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Optic Nerve

Optic Nerve

Composed of nerve fibers that carry visual information from the retina to the brain. Optic nerve damage causes a loss of vision.

 

Optic Nerve Hypoplasia

(see article on Optic Nerve Hypoplasia)

A small and underdeveloped optic nerve. Optic nerve hypoplasia is one of the leading causes of vision loss and blindness in infants and children. Optic nerve hypoplasia occurs in the early stages of fetal development, when the eyes are forming. The optic nerve never fully develops or, once developed, dies-off and reduces in size for unknown reasons. Recent evidence suggests that ganglion cell axons, that make-up the optic nerve, are not able to grow through the optic nerve head because certain chemical messengers are not present for directional growth from the eye to the brain. Optic nerve hypoplasia is variable, and can result in only minor vision problems to complete blindness. Usually, if the infant has nystagmus the optic nerve hypoplasia is more severe and vision is very much reduced. If the infant does not have nystagmus, the likelihood for significant vision loss in less. All infants with optic nerve hypoplasia should have a CT scan or MRI to look for midline brain defects that can result in body growth problems. If the infant does not have nystagmus, the chance of midline brain defects is small. If the infant has nystagmus, the chance of midline defects is greater. Some infants have optic nerve hypoplasia in one eye only. If only in one eye, the chance of midline defects is very small and the doctor may chose not to do a CT scan or MRI, depending on other factors. There is no treatment or cure for optic nerve hypoplasia.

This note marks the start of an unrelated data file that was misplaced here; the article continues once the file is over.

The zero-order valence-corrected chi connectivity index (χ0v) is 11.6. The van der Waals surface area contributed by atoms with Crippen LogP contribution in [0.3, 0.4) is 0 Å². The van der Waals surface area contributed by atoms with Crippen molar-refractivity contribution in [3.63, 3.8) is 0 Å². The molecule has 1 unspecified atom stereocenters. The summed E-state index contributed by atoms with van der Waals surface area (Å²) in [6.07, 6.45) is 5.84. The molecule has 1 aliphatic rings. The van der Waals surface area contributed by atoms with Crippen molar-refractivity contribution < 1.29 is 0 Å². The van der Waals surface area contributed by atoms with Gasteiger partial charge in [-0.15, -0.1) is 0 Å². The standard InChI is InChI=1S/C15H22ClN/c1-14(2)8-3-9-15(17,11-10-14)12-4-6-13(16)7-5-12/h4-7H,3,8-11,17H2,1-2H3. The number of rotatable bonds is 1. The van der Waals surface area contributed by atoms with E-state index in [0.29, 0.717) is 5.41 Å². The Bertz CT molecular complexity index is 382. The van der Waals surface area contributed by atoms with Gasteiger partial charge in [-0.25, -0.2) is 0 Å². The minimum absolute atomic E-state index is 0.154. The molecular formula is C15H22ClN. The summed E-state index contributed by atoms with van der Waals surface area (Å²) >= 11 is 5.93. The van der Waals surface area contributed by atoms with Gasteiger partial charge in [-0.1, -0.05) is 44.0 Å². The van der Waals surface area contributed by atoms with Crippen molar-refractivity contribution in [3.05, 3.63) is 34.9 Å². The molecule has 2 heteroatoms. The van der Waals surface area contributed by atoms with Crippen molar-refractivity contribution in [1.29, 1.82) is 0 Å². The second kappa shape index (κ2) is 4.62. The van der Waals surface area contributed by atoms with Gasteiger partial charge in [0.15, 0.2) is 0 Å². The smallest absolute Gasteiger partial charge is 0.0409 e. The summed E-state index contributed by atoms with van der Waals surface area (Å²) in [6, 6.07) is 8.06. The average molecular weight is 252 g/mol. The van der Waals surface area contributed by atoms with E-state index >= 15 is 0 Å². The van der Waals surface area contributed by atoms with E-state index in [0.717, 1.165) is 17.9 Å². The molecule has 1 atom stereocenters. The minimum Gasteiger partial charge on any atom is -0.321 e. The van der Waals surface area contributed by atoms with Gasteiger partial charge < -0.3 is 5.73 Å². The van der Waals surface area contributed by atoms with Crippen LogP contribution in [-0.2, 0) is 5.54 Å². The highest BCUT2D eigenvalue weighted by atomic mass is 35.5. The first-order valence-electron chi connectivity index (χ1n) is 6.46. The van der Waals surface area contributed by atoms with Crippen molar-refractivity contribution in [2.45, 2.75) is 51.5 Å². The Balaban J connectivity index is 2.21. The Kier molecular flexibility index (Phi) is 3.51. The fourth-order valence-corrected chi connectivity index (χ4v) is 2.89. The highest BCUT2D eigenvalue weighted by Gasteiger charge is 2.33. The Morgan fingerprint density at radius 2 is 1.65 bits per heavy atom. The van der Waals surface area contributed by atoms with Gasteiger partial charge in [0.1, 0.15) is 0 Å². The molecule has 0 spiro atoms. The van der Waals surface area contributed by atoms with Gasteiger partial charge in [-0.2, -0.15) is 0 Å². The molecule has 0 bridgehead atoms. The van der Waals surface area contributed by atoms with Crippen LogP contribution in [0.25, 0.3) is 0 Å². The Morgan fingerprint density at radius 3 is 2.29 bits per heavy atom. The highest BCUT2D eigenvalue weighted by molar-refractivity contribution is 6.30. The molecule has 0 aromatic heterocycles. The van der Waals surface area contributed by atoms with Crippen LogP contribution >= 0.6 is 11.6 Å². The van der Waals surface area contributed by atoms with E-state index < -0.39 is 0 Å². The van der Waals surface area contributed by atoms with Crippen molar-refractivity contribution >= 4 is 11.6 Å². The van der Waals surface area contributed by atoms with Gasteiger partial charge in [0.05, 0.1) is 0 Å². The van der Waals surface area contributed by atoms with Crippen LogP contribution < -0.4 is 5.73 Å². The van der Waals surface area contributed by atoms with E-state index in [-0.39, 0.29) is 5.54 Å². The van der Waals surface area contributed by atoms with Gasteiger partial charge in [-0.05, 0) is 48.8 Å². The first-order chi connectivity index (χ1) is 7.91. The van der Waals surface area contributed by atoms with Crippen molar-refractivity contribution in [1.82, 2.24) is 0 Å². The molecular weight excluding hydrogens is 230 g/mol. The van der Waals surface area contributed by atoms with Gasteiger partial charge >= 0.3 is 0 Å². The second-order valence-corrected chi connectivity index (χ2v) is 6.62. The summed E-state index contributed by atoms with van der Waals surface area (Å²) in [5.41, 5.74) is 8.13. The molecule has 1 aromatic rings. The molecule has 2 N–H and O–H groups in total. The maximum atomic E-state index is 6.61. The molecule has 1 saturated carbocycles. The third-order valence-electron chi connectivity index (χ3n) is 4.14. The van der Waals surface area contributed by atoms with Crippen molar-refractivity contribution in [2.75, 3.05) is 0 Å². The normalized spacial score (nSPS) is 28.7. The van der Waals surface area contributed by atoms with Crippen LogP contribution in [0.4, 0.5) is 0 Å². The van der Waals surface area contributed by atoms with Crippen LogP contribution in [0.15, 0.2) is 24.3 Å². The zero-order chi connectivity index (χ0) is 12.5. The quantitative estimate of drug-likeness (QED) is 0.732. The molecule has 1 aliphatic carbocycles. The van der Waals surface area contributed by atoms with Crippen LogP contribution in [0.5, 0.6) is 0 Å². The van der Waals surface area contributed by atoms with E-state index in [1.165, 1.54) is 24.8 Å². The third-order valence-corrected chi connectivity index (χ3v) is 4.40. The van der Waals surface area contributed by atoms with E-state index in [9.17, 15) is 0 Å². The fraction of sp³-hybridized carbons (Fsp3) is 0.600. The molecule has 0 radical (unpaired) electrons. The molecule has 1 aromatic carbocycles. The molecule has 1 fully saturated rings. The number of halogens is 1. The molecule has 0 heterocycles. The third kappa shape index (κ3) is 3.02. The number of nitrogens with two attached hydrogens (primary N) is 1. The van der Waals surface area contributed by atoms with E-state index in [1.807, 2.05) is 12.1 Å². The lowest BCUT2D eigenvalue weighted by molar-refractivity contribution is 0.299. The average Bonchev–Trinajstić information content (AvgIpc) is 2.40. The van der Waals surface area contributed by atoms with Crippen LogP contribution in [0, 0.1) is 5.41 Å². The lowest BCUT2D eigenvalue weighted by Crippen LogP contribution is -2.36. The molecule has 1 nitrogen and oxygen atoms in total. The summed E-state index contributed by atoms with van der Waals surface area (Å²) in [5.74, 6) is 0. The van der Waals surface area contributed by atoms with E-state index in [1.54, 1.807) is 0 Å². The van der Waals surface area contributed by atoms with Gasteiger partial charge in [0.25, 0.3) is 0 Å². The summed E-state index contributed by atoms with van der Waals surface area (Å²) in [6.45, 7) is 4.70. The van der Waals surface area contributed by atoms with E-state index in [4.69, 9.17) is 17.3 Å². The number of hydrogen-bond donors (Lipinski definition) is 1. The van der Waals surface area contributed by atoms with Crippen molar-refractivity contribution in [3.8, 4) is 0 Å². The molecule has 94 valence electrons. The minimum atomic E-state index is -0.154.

Optic Nerve Neuritis

An inflammation of the optic nerve usually with some loss of sight (may be temporary). It may signify a more serious neurological condition. A leading cause of optic neuritis is multiple sclerosis (MS).

 

Optic Nerve Disc

The visible part of the optic nerve inside the eye. The axons of the ganglion cells of the inner retina make-up the optic nerve (along with blood vessels as well as nerves coming from the brain to the eye).

 

Optic Atrophy

A disease of the optic nerve in which the nerve fibers carrying the electrical impulses from the eye to the brain start to die off. In such cases the optic nerve has a pale or whitish appearance compared to the normal pink color. Optic atrophy is associated with poor reading vision and often the cause of legal blindness. May be associated with a serious medical condition and requires further medical examination to determine the cause of the atrophy. Not reversible.  See Q and A Archives section about Optic atrophy.

 

Q.    My friend has drusen of the optic nerve.  She has been having regular headaches and is fatigued a lot.   She is 34 years old and does not have a family history of genetic eye problems.   What can she do to help this condition?

Nothing.  Drusen of the optic nerve are little whitish or translucent bodies of various size that are in the nonmyelinated part of the optic nerve head.   Both eyes are usually affected.  In general they are not associated with any systemic or eye conditions, so your friend's headaches and fatigue are probably unrelated.   Typically, drusen of the optic nerve cause no problems unless they're big and/or start to interfere with blood flow or compress the optic nerve fibers (rare conditions).   Their size tends to increase with age.  Since no one knows what causes drusen of the optic nerve or how they occur, your friend can probably do nothing to help the condition.